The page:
Perhaps appropriately for such a passionate dance, the Lambada has warring factions arguing over who came up with it first. Some think it came from Brazil (where several other dances appear to be its ancestors); others argue that a song from Bolivia started it all. Either way, the 1990 movie Lambada made it an international hit. But don't refer to it as the "Forbidden Dance" when in conversation with a Brazilian or a Bolivian. Lambada dancers prefer to think of their pastime as sensual, not sexual. And whatever you do, don't mix it up with...

La Bamba

la_bamba_175.jpgA traditional Mexican song-and-dance routine most often performed at weddings. The version of the song you know is probably Ritchie Valens' cover from the 1950s "“ unless you happen to be a bride in the state of Veracruz, in which case you might know an updated version of the dance, in which the newlyweds tie a big red bow using only their feet y una poca de gracia.

Can't wait the 8 days for In the Beginning? Pre-order your copy at any of these fine stores today: Amazon, B&N, Borders, Books-A-Million. Oh, and if you e-mail us your proof of purchase at newsletters@mentalfloss.com, we'll send you an autographed sticker to place in the book!

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Every Emoji Ever, Arranged by Color
Pop Chart Lab
Pop Chart Lab

What lies at the end of the emoji rainbow? It's not a pot of gold, but rather an exclamation point—a fitting way to round out the Every Emoji Ever print created by the design experts over at Pop Chart Lab.

As the name suggests, every emoji that's currently used in version 10.0.0 of Unicode is represented, which, if you're keeping track, is nearly 2400.

Each emoji was painstakingly hand-illustrated and arranged chromatically, starting with yellow and ending in white. Unicode was most recently updated last summer, with 56 emojis added to the family. Some of the newest members of the emoji clan include a mermaid, a couple of dinosaurs, a UFO, and a Chinese takeout box. However, the most popular emoji last year was the "despairing crying face." Make of that what you will.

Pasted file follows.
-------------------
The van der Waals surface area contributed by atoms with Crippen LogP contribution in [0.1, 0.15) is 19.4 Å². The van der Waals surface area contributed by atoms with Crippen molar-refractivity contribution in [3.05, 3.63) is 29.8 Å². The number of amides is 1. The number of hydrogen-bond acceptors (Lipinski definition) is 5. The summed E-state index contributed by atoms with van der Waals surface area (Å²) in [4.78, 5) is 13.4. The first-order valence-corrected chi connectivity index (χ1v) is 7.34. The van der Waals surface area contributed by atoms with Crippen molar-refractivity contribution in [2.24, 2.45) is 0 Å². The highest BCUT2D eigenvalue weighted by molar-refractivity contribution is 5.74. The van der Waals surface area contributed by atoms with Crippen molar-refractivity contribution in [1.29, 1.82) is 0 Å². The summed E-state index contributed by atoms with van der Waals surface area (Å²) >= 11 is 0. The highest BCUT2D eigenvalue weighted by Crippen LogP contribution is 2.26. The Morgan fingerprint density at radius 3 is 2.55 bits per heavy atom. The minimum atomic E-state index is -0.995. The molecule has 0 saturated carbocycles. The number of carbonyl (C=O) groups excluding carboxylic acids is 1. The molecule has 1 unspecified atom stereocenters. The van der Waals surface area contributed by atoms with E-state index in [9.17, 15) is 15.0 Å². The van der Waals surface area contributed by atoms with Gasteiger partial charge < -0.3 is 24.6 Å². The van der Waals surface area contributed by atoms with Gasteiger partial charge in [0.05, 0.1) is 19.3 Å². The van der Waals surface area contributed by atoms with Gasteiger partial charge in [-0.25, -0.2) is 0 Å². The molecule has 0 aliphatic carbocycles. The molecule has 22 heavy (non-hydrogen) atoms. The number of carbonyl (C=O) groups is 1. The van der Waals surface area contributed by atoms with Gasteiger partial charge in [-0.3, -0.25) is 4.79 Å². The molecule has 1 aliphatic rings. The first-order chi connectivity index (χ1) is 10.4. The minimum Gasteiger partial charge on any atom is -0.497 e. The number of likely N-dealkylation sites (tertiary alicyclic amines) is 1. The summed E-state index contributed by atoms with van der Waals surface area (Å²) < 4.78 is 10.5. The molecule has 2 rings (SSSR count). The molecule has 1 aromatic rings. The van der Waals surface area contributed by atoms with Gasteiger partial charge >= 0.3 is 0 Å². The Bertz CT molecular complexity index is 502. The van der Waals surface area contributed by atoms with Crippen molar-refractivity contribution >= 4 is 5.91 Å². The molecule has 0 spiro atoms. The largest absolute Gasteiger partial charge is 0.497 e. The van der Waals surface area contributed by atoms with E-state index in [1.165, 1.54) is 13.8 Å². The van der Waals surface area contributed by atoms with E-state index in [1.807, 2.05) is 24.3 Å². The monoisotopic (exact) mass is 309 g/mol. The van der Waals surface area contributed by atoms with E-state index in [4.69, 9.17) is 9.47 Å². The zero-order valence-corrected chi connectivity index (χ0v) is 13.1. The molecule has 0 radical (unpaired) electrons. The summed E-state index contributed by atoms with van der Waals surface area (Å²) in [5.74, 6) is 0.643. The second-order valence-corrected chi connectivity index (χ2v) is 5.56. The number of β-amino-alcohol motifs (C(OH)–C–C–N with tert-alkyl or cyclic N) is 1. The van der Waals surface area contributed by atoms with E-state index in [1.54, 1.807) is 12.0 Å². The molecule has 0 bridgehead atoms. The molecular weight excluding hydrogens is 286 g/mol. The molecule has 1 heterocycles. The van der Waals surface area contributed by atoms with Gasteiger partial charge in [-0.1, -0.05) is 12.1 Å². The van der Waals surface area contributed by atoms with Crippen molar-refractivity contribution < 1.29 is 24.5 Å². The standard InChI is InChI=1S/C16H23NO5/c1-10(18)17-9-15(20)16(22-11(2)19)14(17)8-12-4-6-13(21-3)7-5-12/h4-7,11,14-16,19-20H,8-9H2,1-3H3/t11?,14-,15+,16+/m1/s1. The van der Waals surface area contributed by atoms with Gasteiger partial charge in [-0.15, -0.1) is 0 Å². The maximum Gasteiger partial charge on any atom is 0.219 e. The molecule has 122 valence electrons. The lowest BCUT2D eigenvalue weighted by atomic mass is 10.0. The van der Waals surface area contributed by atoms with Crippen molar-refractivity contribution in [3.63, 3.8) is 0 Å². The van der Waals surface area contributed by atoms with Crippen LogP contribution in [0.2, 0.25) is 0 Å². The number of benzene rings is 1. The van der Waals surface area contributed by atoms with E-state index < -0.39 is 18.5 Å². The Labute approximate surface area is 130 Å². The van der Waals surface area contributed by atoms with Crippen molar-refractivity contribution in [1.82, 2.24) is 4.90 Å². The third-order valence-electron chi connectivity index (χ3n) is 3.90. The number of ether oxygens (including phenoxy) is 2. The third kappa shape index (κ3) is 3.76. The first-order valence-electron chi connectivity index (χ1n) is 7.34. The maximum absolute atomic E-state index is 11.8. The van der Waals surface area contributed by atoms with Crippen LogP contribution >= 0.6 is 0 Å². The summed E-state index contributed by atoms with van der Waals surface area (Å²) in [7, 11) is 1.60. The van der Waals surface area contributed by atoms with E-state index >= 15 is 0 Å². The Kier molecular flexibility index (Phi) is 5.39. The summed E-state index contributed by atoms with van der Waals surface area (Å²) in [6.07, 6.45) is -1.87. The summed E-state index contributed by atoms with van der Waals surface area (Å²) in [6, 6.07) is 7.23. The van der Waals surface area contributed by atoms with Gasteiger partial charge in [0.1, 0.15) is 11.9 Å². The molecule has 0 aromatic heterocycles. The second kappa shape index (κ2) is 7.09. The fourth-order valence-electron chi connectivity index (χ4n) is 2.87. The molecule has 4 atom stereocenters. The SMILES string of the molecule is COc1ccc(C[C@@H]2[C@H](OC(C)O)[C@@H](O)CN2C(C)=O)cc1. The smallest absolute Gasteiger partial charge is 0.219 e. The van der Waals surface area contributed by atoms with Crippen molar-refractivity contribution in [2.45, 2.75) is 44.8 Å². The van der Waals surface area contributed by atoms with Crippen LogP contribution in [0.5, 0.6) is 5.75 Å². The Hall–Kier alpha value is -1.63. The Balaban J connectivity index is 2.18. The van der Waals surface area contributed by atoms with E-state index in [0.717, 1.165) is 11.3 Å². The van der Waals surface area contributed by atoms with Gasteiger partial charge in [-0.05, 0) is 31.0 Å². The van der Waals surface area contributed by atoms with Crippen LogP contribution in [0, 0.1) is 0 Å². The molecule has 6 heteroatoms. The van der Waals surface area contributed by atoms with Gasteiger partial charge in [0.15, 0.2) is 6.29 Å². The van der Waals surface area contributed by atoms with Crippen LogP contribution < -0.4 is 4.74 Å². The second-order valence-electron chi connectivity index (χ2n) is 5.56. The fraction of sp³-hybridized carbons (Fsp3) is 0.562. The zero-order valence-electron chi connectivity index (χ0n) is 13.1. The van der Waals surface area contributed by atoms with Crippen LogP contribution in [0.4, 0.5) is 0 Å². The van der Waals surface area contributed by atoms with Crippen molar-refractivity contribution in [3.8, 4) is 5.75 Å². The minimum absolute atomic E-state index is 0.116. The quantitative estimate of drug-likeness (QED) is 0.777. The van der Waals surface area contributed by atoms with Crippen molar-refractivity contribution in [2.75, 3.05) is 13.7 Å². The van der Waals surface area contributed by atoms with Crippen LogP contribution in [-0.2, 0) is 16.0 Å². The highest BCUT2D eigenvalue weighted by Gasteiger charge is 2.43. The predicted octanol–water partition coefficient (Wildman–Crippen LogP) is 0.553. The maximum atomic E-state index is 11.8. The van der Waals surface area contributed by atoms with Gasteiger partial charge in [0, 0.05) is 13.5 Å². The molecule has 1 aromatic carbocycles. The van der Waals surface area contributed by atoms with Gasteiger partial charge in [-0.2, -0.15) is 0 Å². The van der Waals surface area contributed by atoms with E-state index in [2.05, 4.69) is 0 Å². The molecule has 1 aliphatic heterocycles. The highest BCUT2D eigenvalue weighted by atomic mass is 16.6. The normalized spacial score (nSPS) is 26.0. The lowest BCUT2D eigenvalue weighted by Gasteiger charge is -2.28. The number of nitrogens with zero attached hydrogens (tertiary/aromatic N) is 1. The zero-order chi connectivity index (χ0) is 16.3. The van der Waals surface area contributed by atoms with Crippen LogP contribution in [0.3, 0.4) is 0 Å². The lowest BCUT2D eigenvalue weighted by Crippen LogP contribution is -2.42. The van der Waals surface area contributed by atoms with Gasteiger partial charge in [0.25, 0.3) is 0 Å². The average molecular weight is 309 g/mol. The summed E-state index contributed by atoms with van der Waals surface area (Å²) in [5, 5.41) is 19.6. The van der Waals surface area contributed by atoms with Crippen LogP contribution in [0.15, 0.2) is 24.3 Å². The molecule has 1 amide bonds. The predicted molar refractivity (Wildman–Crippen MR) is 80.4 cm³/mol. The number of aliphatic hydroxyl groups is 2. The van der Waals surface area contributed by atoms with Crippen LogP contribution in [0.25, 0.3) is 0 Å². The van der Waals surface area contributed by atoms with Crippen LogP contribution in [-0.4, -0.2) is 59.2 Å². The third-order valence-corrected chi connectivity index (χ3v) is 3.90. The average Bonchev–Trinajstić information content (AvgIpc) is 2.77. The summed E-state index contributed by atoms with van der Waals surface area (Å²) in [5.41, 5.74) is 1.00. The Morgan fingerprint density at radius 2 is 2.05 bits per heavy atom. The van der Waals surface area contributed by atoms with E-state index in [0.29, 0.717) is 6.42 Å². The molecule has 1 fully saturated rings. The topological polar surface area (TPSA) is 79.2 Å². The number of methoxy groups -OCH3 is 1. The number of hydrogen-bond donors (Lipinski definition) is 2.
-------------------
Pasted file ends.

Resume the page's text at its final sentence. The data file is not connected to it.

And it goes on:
Past posters from Pop Chart Lab have depicted the instruments played in every Beatles song, every bird species in North America, and magical objects of the wizarding world. The price of the Every Emoji Ever poster starts at $29, and if you're interested, the piece can be purchased here.

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8 City Maps Rendered in the Styles of Famous Artists
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iStock

Vincent van Gogh once famously said, "I dream my painting and I paint my dream." If at some point in his career he had dreamed up a map of Amsterdam, where he lived and derived much of his inspiration from, it may have looked something like the one below.

In a blog post from March, Credit Card Compare selected eight cities around the world and illustrated what their maps might look like if they had been created by the famous artists who have roots there.

The Andy Warhol-inspired map of New York City, for instance, is awash with primary colors, and the icons representing notable landmarks are rendered in his famous Pop Art style. Although Warhol grew up in Pittsburgh, he spent much of his career working in the Big Apple at his studio, dubbed "The Factory."

Another iconic and irreverent artist, Banksy, is the inspiration behind London's map. Considering that the public doesn't know Banksy's true identity, he remains something of an enigma. His street art, however, is recognizable around the world and commands exorbitant prices at auction. In an ode to urban art, clouds of spray paint and icons that are a bit rough around the edges adorn this map of England's capital.

For more art-inspired city maps, scroll through the photos below.

[h/t Credit Card Compare]